Retired Alameda County Superior Court Judge Alfred A. Delucchi was picked Tuesday to preside over Scott Peterson's double-murder trial, replacing a judge whose appointment was challenged by prosecutors.
Delucchi is to take over Monday, when the case resumes in San Mateo County. His first order of business is to rule on his own tenure.
He must decide if he should keep the case or grant a defense motion that seeks to block the disqualification of retired Judge Richard Arnason, who was appointed last week.
"He's going to keep it," Alameda County Assistant District Attorney Jim Anderson predicted. "Unless the defense challenges it, he's it."
Peterson, 31, is charged with murdering his wife, Laci, and their unborn son, Conner.
Oakland defense attorney John Burris, who has tried cases before Arnason and Delucchi, said both judges are well-liked.
He said Delucchi will be able to step in without missing a beat, because he is no stranger to grisly allegations and will not be intimidated by the media attention that surrounds the case.
"He will not be buffaloed by the bright lights or the prosecution or the defense," Burris said.
Stanislaus County Superior Court Judge Al Girolami moved the trial, at the request of defense attorney Mark Geragos, saying a massive amount of pretrial publicity makes a fair trial impossible in Modesto.
Girolami did not want to go with the trial, though, so California Supreme Court Chief Justice Ronald George tapped a pool of retired judges who still hear cases, picking Arnason, 82, then Delucchi, 72.
Each side can remove judge
Each side gets one chance to dismiss a judge without proving bias or giving any reason. Stanislaus County District Attorney James Brazelton used his Thursday, a day after Arnason was appointed.
Geragos contends that the challenge was not filed in a timely manner. Chief Deputy District Attorney John Goold declined to comment Tuesday; Geragos could not be reached for comment.
Anderson, who described himself as a friend of Brazelton, said Delucchi will be more appealing to prosecutors because he doesn't have Arnason's independent streak.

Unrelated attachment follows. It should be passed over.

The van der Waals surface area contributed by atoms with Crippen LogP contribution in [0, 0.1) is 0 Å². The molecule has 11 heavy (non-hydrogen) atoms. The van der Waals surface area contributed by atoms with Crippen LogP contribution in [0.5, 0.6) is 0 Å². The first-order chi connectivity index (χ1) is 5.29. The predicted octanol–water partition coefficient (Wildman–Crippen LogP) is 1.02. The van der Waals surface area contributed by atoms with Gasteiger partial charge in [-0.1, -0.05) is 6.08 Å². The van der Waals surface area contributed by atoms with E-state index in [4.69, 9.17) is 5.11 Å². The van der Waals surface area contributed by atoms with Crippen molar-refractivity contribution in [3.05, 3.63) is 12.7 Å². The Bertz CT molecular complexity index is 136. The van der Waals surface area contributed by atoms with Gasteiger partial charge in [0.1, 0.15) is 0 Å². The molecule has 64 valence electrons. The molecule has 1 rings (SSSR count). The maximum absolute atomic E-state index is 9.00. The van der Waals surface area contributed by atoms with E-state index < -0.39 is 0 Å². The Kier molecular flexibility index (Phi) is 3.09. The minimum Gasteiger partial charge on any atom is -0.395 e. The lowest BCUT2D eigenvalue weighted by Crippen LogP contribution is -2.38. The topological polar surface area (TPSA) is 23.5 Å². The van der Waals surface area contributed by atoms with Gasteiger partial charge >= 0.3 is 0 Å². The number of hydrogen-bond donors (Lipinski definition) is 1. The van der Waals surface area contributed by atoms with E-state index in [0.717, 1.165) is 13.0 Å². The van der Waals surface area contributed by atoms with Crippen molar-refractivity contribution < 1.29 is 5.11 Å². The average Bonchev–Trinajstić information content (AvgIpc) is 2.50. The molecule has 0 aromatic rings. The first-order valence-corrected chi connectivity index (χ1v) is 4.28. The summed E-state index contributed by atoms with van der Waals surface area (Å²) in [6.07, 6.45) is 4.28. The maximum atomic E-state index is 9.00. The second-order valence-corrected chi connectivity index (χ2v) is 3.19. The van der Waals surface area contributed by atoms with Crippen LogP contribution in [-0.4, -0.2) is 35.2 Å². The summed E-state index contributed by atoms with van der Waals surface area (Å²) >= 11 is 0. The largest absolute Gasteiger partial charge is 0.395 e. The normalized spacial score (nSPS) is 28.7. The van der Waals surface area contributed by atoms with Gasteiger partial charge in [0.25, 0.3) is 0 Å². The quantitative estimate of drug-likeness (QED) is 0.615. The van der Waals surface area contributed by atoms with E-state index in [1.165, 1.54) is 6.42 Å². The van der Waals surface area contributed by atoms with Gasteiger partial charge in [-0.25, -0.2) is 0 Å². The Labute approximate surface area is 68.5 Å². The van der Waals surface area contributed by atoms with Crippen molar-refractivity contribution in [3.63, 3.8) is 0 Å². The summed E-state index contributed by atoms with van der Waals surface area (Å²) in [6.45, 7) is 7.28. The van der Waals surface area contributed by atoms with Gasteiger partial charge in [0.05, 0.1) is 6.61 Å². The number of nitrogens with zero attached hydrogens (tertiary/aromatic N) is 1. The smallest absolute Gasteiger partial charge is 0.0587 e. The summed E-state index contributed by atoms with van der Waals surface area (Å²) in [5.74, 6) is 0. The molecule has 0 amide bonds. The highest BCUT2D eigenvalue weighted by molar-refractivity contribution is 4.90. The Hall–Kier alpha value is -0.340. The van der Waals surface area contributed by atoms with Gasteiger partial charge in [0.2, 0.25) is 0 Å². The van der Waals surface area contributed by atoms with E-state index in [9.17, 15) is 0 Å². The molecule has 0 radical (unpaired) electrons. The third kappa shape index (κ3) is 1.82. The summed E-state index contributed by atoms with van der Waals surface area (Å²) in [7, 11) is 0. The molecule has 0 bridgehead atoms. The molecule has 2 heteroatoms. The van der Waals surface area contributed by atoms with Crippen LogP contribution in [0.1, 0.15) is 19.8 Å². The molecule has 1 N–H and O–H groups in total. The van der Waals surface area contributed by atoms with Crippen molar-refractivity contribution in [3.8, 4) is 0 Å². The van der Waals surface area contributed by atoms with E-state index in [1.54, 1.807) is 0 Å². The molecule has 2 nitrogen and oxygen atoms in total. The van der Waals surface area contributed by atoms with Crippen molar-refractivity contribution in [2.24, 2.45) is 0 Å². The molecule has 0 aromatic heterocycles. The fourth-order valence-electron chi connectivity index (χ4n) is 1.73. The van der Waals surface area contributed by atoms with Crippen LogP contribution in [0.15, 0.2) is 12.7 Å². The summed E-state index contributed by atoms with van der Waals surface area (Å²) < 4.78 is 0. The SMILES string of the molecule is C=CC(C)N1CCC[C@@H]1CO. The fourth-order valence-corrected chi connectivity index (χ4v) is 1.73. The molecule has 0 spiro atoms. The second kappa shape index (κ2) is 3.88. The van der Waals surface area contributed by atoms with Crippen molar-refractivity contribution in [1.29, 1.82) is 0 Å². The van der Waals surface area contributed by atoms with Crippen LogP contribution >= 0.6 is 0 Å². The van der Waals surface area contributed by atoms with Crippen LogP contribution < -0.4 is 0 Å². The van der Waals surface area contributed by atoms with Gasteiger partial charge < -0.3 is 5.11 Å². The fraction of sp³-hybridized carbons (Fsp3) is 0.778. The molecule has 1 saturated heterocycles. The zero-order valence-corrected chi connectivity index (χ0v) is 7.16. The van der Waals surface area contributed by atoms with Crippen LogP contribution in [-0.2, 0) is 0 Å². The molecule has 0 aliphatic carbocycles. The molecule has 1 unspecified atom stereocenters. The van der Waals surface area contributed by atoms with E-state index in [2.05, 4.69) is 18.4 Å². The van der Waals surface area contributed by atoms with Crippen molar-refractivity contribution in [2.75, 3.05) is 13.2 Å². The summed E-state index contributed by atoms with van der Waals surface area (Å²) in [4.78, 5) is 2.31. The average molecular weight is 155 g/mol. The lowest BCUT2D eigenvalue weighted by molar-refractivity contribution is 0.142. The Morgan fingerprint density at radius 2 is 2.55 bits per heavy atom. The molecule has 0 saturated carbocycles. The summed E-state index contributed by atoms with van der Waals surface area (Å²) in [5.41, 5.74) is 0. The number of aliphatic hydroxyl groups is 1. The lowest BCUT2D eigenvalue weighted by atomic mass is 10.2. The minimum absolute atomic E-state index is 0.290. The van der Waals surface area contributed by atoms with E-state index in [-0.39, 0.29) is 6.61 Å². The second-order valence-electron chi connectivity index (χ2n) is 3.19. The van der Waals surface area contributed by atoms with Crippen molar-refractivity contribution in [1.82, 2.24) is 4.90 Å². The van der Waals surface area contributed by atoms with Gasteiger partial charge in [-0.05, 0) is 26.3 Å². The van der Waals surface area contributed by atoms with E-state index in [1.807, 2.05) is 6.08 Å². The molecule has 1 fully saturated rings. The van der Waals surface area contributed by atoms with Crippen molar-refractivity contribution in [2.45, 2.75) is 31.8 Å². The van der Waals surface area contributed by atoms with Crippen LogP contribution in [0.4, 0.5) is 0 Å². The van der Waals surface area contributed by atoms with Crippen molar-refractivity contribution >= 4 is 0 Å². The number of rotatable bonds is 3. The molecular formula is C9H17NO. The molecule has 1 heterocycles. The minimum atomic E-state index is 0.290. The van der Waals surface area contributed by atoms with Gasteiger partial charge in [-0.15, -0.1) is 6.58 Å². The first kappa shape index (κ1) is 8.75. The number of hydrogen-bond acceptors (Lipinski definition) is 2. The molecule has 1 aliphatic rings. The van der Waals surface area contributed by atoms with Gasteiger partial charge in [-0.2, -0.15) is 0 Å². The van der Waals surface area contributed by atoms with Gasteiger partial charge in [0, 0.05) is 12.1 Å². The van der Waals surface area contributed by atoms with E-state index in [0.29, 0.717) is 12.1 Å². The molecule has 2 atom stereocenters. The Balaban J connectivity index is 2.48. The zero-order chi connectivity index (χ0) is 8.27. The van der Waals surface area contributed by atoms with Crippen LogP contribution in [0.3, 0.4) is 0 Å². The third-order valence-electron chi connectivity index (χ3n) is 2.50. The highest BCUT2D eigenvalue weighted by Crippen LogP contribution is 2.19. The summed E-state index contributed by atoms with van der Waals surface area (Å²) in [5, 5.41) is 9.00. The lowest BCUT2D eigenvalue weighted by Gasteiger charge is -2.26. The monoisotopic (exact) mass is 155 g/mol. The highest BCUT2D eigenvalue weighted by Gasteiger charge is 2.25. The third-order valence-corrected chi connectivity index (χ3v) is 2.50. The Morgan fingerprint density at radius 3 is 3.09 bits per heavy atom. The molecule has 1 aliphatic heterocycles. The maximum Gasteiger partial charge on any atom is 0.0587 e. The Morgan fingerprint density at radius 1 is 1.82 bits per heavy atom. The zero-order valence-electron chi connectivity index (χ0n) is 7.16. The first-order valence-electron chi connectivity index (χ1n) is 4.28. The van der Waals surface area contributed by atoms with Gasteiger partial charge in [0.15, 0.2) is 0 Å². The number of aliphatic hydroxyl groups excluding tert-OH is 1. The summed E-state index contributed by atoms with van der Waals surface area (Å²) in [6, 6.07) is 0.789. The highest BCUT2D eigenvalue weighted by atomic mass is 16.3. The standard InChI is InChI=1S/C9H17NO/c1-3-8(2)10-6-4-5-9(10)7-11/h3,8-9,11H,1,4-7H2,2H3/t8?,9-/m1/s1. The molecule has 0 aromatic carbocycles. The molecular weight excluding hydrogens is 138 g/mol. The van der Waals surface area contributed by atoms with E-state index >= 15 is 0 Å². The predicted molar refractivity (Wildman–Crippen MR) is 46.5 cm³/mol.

"Too liberal," he said of Arnason. "That was my gut feeling."
Arnason is best known for presiding over the sensational trial of activist Angela Davis, who was acquitted of murder, kidnapping and conspiracy in 1972. Charges stemmed from a 1970 Marin County Courthouse escape attempt that left four people dead, including a judge.
He also is known for questioning voter-approved initiatives that let prosecutors charge minors as adults in serious cases and impose life sentences on people convicted of their third felonies.
Delucchi has experience
Delucchi, a former assistant district attorney, was appointed to the bench in 1971 by Gov.
Reagan. He has presided over 22 capital cases, six of which re- sulted in death penalties.
In more than 32 years on the bench, Delucchi has:
Bee staff writer Susan Herendeen can be reached at 578-2338 or firstname.lastname@example.org.
NAME: Alfred A. Delucchi
BIRTHDATE: May 27, 1931
EDUCATION: Bachelor's degree, University of California at Berkeley; law degree, Santa Clara University School of Law
EXPERIENCE: Deputy district attorney with Alameda County, 1961-66; associate with Martins, Bernhardt & Delucchi, Hayward, 1966-71; appointed by then-Gov. Reagan to Alameda County Municipal Court, San Leandro- Hayward Judicial District, 1971, and subsequently elected; elected to Alameda County Superior Court, 1984; retired in 1998; member of the state's Assigned Judges Program.
OTHER: Presided over 22 capital cases; the death penalty was ordered in six of them.